Article 5- What is the Gospel? How do I become a Christian? This is not clear to me. Traditional Protestantism asks “What must I do to be saved.” It seems many Anabaptists ask, “How ought a Christian to live?”
Article 6- Truly, we must heed John the Baptist’s words quoted herein and also hear James that faith without works is dead. However, what is true saving faith and its connection to ongoing faith? (or saving faith and the fruit of faith). It speaks of “amendment of life” which is surely a proof of true faith (Parable of the Sower) but this does seem to have echoes of being justified (or made right with God) through our works. I would say that those who truly believe in the Gospel and are indwelled by the Holy Spirit will persevere in the faith and bear good fruit. You shall know them by their fruit Jesus said in Mt 7.
Article 7- Do you practice baptism by affusion (pouring) or immersion? I know different Mennonites have different practices. We practice believer’s baptism by immersion in the name of the Trinity.
Article 9- I was confused, do you have a tri-fold ordering of officers? We have Elders (oversight, teaching and discipleship) and Deacons (temporal needs and matters).
Article 10- I love the moral outworking of the theology of the cross (yet would still question “His precious blood—for the whole human race” see what I shared above. I would understand such verses in light of the others to mean, “so that…”).
Article 11- I applaud the spirit of humility in this article and the picture of true washing by Christ’s blood, however, is there really justifiable evidence that foot-washing is an ordinance? Does it merit a whole article? Baptism and the Lord’s Supper are quite emphatically put forward as signs of the New Covenant. Is not the main point of Jesus’ footwashing the principle of humility and service?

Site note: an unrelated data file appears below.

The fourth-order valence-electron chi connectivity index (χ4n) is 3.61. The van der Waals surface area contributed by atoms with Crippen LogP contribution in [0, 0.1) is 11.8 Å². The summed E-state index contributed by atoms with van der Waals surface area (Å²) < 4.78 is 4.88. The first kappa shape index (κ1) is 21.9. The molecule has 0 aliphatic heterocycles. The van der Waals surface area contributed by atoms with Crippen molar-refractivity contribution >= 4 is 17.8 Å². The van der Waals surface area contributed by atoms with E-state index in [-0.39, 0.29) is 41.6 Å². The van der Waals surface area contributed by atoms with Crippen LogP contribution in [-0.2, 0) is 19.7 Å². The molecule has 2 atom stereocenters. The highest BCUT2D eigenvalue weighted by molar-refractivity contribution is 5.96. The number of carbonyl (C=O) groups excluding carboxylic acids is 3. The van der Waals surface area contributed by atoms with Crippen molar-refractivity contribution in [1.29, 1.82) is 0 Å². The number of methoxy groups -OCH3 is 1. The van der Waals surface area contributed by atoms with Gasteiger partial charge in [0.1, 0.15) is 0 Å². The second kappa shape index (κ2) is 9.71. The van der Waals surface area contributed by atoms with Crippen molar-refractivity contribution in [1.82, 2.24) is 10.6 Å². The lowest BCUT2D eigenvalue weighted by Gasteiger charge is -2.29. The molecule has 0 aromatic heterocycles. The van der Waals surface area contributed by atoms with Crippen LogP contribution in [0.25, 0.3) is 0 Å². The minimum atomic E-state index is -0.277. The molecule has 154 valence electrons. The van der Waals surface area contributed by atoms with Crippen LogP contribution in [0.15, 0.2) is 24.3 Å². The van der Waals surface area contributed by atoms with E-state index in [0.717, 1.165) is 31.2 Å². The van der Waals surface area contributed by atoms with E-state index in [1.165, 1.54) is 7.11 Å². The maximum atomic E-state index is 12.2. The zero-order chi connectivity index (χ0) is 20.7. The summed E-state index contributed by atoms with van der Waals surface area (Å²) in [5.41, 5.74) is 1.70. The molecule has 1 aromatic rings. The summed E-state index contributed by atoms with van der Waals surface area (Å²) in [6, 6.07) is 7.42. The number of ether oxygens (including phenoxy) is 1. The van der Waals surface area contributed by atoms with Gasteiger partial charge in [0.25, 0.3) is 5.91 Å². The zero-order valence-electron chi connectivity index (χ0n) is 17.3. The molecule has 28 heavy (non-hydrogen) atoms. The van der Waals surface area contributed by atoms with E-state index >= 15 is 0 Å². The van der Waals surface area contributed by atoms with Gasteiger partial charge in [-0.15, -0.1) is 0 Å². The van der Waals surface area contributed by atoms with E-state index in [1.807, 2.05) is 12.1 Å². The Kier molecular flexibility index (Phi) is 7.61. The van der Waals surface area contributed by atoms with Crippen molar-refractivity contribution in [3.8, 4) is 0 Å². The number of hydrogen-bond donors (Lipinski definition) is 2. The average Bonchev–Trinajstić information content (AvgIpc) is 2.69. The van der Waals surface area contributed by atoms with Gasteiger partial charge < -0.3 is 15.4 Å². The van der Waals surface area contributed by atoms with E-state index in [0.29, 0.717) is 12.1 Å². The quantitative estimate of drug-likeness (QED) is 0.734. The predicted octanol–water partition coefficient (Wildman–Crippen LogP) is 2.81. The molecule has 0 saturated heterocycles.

Article 14- This is certainly a noble belief and I have the utmost respect for those who carry it out. But is it not to confuse the future peace we will know with the present where sin reigns? Surely in Mt 6 Jesus is speaking of personal insult and not personal harm. I would allow suffering injury for the sake of the Gospel but, the justness or injustice of wars aside, what man would not protect his wife and children from a murderer or thief? Jesus even commanded his disciples to carry swords for legitimate cases of self-defence (Lk 22:36). The 10 Commandments speak of “thou shall not murder” not “kill.” In rare occasions I would see defence as a reasonable use of force.
Article 15- I agree with this interpretation of Mt 5, however, why make it a major statement of faith? May it not be a remnant of an important issue in the 1500s and not so much an issue today?